A strange thing happened to a group of Sterling children on the way to getting some new playground equipment for their school.
It all began with the makings of a fine strategic plan.
The fifth- and sixth-graders from the private Academy of Higher Learning wanted a new jungle gym. After years of use and some abuse the old one just stopped being of use.
A half dozen youngsters decided to raise the money to buy materials for a new jungle gym and probably talk the men of their church the Ministry of the Living Stones into building it for them.
When school got under way in September, the five boys and one girl started going through Sterling and Soldotna taking odd jobs, such as cleaning horse stalls and mowing lawns.
As the seasons changed, the jobs turned to raking leaves and shoveling snow off walks and rooftops.
The industrious team found plenty to do, and eventually raised $600, enough to purchase the needed 2-by-4s and 4-by-4s.
But then it happened.
They overheard their teachers talking about the Hope Ranch in Palmer.
They learned it was a type of halfway house for women in transition from jail back into the community.
They also learned that many of the women had little and most likely would not be able to buy any gifts for their children for Christ-mas.
"We wanted to do something for them 'cause their kids wouldn't be having a Christmas," said 11-year-old Travis Gage.
"A lot of the women don't even know where their kids are.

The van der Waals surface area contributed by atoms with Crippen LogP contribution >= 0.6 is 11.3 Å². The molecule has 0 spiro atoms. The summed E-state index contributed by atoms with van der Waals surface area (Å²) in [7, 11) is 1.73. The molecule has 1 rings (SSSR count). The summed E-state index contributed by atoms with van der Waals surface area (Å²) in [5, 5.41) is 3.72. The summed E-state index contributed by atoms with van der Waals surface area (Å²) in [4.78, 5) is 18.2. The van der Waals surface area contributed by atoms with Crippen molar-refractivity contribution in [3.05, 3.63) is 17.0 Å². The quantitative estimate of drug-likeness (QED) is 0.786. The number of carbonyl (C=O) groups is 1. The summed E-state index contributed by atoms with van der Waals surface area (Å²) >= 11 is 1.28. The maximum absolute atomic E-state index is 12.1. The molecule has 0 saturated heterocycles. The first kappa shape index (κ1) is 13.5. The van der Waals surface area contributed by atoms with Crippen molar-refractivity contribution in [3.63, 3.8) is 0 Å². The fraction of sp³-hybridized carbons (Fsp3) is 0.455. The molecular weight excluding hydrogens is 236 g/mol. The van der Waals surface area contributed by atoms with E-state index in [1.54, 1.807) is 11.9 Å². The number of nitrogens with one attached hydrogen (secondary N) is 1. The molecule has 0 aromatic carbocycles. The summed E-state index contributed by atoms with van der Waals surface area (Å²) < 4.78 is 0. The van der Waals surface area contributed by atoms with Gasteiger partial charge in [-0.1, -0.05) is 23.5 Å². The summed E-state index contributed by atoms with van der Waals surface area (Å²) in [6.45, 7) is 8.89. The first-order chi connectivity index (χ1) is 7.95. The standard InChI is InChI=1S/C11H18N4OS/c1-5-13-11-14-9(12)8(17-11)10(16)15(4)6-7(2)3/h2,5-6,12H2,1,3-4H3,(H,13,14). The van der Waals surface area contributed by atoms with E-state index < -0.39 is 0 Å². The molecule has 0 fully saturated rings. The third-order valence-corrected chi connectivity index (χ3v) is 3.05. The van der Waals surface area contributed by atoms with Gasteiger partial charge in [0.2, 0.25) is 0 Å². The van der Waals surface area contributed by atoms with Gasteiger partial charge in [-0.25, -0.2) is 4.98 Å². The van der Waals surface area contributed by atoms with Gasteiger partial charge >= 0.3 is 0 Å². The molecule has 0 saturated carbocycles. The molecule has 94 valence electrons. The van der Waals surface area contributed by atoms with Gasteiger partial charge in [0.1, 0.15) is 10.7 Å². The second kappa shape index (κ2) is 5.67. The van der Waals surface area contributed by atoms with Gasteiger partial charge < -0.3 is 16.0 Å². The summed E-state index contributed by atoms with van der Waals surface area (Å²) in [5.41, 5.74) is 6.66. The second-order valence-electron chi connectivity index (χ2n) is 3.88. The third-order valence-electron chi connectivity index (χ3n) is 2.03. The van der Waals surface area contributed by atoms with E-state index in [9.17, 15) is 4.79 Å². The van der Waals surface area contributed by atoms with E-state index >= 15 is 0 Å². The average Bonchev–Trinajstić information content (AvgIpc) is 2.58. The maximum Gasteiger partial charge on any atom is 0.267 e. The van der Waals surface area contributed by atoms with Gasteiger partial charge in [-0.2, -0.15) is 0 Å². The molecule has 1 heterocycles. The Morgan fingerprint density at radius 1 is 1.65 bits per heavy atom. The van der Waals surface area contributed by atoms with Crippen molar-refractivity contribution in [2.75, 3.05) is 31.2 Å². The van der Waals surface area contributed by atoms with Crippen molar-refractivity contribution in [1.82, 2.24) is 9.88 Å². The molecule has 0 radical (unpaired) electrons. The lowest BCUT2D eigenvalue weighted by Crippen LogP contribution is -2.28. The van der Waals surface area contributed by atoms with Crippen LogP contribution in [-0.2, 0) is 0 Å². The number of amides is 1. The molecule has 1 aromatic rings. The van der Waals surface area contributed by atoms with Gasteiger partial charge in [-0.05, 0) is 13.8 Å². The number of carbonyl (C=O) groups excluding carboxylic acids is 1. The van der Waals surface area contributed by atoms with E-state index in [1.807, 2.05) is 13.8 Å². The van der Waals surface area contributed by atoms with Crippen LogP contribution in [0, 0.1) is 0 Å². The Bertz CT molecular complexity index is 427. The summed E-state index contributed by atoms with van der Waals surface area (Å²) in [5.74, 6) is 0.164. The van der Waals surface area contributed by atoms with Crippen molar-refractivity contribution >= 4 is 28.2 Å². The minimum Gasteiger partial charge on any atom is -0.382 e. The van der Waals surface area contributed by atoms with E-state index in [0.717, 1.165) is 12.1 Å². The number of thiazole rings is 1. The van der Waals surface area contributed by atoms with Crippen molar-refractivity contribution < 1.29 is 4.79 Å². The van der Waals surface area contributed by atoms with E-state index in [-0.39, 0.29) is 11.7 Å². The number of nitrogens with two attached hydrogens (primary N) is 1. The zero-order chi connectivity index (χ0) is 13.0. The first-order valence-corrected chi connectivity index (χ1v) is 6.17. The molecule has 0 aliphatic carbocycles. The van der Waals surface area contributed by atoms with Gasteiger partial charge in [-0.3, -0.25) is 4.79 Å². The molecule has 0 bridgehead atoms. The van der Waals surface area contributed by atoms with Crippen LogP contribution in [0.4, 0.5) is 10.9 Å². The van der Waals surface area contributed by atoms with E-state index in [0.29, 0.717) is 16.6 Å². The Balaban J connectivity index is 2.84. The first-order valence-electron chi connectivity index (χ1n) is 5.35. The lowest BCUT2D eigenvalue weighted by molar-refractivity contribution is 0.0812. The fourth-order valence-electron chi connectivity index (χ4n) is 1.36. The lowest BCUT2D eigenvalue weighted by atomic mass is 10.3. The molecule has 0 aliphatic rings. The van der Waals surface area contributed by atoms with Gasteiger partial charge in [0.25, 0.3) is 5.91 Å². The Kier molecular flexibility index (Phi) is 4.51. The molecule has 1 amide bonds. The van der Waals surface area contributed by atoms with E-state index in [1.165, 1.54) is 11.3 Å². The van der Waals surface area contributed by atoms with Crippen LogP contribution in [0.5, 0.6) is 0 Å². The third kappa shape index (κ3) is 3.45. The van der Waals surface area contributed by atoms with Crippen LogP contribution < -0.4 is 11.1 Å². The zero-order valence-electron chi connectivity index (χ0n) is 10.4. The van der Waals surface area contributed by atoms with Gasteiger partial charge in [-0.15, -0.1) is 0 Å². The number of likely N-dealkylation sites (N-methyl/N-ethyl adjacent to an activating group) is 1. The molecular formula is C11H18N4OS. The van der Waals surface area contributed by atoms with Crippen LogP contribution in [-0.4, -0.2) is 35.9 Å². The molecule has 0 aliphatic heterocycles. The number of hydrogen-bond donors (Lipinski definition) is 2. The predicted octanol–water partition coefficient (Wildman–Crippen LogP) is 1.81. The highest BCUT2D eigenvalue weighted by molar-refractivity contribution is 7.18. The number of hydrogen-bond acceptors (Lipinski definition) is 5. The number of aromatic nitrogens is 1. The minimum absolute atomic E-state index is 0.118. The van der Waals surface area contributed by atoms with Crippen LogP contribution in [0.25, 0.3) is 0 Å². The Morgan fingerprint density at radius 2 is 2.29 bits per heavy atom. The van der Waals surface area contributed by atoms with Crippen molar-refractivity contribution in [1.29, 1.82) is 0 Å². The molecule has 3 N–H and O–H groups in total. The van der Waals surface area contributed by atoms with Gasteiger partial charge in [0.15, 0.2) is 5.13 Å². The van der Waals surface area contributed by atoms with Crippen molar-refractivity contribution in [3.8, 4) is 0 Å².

"We donated the money so they could buy gifts for their kids," Gage said.
The Sterling youth donated all $600.
When asked what they'll do about their jungle gym, Josh Butler, who says he's 11 1/2, said, "We're going to raise more money."
The children already are busy taking on more tasks to raise money for their jungle gym and for other philanthropic causes, and they say anyone needing help with snow shoveling in the Sterling area can call the school at 260-7741 to make arrangements.
The youth work for donations.
People wanting to donate to the cause may do so by calling the school, as well.
In addition to Butler and Gage, the others involved in the fund raising are Elliot Johnson, Rebekah Kitson, Joseph Kuczmarski and Hunter Maddox.
"We're really proud of them," said Laura Ludvick, a teacher at the school.
The pastor of the Ministry of the Living Stones, Verissa Walber, said the school always is doing one kind of project or another, but this is the first time a class of fifth- and sixth-graders has displayed completely unselfish generosity such as this.
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